Wednesday, 20 December 2006

Joseph Barbera R.I.P.

The past two weeks have been one of those times when I have worried that this blog might turn into "the Death Blog." Both actor Peter Boyle and Green Lantern creator Martin Nodell have passed on. Now Joseph Barbera has died as well. He passed on of natural causes at the age of 95 on December 18. For those of you don't know, Joe Barbera was one half of a team with William Hanna (who died in 2001), the animators who brought life to Tom and Jerry and whose studio produced such cartoons as The Jetsons, Jonny Quest, and Space Ghost.

Joseph Barbera was born on March 24, 1911 in Manhattan. Born to parents of Sicilian descent, he started work early as a delivery boy for a tailor. He tried to become a cartoonist for the magazine New York Hits. In 1932, however, he found his calling as a cartoonist with the Van Beuren Studios. In 1937, after Van Beuren shut down, he joined MGM. He was hired within two days of his future partner, William Hanna. They first worked together on what would also be the first Tom and Jerry cartoon, "Puss Gets the Boot," in 1940. The animated short was nominated for the Oscar for Best Short Subject, Cartoons. Curiously, in that first cartoon, Tom was called by the name "Jasper!" Hanna and Barbera would work on the Tom and Jerry series until 1957. During that time the Tom and Jerry series won an impressive seven Academy Awards for Best Short Subject, Cartoons, more than any other animated short series. While at MGM they also worked on other series as well, most notably cartoons featuring Droopy. Among the most notable achievements that the duo had during this period was animating the sequence from the movie Achors Aweigh in which Jerry danced with Gene Kelly. Even Walt Disney was impressed.

In 1957 MGM closed their animated unit, leaving Hanna and Barbera out of work. It as then that the two founded their own studio. Initially called H-B Enterprises and quickly renamed Hanna-Barbera Productions, the studio entered the new field of creating animated cartoons for television. Their first series, The Ruff and Ready Show, was the second animated series created specifically for television (the first was Jay Ward's Crusader Rabbit). Hanna-Barbera kept their costs down by using limited animation. For that reason, while the Tom and Jerry cartoons often emphasised action, the cartoons produced by the Hanna-Barbera studio would emphasise dialogue.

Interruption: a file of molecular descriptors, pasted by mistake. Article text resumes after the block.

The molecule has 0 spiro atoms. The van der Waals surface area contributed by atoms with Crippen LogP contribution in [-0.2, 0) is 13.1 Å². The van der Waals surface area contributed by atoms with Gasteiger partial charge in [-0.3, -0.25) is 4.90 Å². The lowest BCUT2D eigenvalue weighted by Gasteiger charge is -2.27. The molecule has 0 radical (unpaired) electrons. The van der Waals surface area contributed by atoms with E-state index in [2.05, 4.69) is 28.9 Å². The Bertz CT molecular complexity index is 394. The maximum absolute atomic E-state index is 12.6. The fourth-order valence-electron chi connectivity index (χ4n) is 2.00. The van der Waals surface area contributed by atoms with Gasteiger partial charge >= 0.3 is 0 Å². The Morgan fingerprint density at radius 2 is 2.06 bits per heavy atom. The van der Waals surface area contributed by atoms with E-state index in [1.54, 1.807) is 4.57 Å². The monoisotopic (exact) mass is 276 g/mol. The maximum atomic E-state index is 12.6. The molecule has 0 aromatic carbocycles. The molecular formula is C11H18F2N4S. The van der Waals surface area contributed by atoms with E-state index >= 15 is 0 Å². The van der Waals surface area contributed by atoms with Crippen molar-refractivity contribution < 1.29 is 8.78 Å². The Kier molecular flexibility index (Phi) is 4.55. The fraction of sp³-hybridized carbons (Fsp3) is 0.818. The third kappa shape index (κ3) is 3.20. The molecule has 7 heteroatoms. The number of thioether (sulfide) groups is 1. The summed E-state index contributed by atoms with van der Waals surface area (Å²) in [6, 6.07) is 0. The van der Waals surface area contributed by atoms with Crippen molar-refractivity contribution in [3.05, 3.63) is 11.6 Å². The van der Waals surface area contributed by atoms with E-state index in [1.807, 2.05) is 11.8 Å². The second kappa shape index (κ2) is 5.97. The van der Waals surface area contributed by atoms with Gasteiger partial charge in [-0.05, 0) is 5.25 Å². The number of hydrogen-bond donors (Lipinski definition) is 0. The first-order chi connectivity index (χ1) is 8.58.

The Ruff and Ready Show is largely forgotten today, but Hanna-Barbera Productions would go onto create some of the most successful animated TV series of all time. Debuting in syndication in 1958, The Huckleberry Hound Show was the first of the studio's many hits. The series not only featured the title character, but also segments featuring Yogi Bear (who would go onto to get his own series, not to mention a feature film) and two mice named Pixie and Dixie. The Huckleberry Hound Show was the first of many hits for the studio.

Indeed, Hanna-Barbera would even break new ground with regards to animated TV series. In 1960, Hanna-Barbera produced The Flintstones, one of the first animated TV shows created specifically for primetime. The series would run a total of six seasons on ABC and, until The Simpsons, would be the most successful animated show to ever air in primetime. Indeed, it started a short cycle towards cartoons in primetime, a cycle which produced two other memorable Hanna-Barbera shows--The Jetsons and Top Cat.

Most of Hanna-Barbera's early output was comedic in nature, although in the Sixties they started turning out more serious cartoons as well. Among the cartoons that debuted on primetime in the wake of The Flintstones was Jonny Quest. The series centred on the adventures the title character had while travelling the world with his scientist father. It was the first action-adventure series produced by the studio, and would be followed by other Hanna-Barbera action-adventure cartoons such as Space Ghost and Birdman. Hanna-Barbera would go onto produce some of the most recognisable cartoons in American pop culture, among them The Atom Ant Show, Where Are You, Scooby-Doo, and many others.

Like many who grew up in the Sixties and Seventies, I have fond memories of watching many of the cartoons produced by William Hanna and Joe Barbera. As an adult I have to admit I am not particularly fond of the Tom and Jerry cartoons (it seems to me as if they all have the same plot--it is hard for me to believe they racked up all those Oscars) and I did not like Where Are You, Scooby Doo even as a child. And as an adult I don't find The Flintstones terribly entertaining. But then I have to admit that Hanna-Barbera produced some of the best cartoons of all time. To this day I will gladly watch Jonny Quest, The Jetsons, Space Ghost, and Hong Kong Phooey. If Hanna-Barbera was the most successful studio specialising in animated series for television, it may have been because they had a special gift for creating memorable characters. Indeed, many of their characters and their catchphrases are immediately recongisable by a majority of Americans. Yogi Bear, Fred Flintstone, Scooby, and Shaggy became an established part of American pop culture long ago. At their best, William Hanna and Joseph Barbera were matched only by a very, very few in creating memorable characters. It is sad to think they are both gone now.

1 comment:

themarina said...

I was upset to hear that Barbera had passed on. To this day, some of my favourite cartoons are the Hanna/Barbera cartoons from when I was growing up.